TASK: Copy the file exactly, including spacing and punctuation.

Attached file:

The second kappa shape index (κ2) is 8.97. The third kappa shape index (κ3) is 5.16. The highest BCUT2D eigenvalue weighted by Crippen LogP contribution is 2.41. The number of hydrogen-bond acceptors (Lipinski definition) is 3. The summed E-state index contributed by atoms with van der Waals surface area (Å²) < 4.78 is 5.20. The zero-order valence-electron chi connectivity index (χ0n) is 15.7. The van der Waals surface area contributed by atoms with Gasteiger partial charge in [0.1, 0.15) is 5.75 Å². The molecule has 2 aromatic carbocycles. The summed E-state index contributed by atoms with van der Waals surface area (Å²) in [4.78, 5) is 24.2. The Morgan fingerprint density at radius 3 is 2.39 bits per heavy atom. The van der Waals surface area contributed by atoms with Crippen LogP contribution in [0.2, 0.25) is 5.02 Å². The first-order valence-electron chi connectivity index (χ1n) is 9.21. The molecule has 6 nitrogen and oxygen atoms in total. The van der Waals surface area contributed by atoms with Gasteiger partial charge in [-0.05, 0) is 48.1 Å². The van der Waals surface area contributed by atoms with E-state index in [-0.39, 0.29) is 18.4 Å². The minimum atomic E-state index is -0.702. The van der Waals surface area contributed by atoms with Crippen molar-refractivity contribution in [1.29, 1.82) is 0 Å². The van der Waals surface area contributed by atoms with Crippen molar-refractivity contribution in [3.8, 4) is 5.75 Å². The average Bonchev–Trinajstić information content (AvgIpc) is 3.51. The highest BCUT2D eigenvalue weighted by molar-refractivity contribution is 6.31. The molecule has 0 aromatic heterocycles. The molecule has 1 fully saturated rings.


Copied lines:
The second kappa shape index (κ2) is 8.97. The third kappa shape index (κ3) is 5.16. The highest BCUT2D eigenvalue weighted by Crippen LogP contribution is 2.41. The number of hydrogen-bond acceptors (Lipinski definition) is 3. The summed E-state index contributed by atoms with van der Waals surface area (Å²) < 4.78 is 5.20. The zero-order valence-electron chi connectivity index (χ0n) is 15.7. The van der Waals surface area contributed by atoms with Gasteiger partial charge in [0.1, 0.15) is 5.75 Å². The molecule has 2 aromatic carbocycles. The summed E-state index contributed by atoms with van der Waals surface area (Å²) in [4.78, 5) is 24.2. The Morgan fingerprint density at radius 3 is 2.39 bits per heavy atom. The van der Waals surface area contributed by atoms with Crippen LogP contribution in [0.2, 0.25) is 5.02 Å². The first-order valence-electron chi connectivity index (χ1n) is 9.21. The molecule has 6 nitrogen and oxygen atoms in total. The van der Waals surface area contributed by atoms with Gasteiger partial charge in [-0.05, 0) is 48.1 Å². The van der Waals surface area contributed by atoms with E-state index in [-0.39, 0.29) is 18.4 Å². The minimum atomic E-state index is -0.702. The van der Waals surface area contributed by atoms with Crippen molar-refractivity contribution in [1.29, 1.82) is 0 Å². The van der Waals surface area contributed by atoms with Crippen molar-refractivity contribution in [3.8, 4) is 5.75 Å². The average Bonchev–Trinajstić information content (AvgIpc) is 3.51. The highest BCUT2D eigenvalue weighted by molar-refractivity contribution is 6.31. The molecule has 0 aromatic heterocycles. The molecule has 1 fully saturated rings.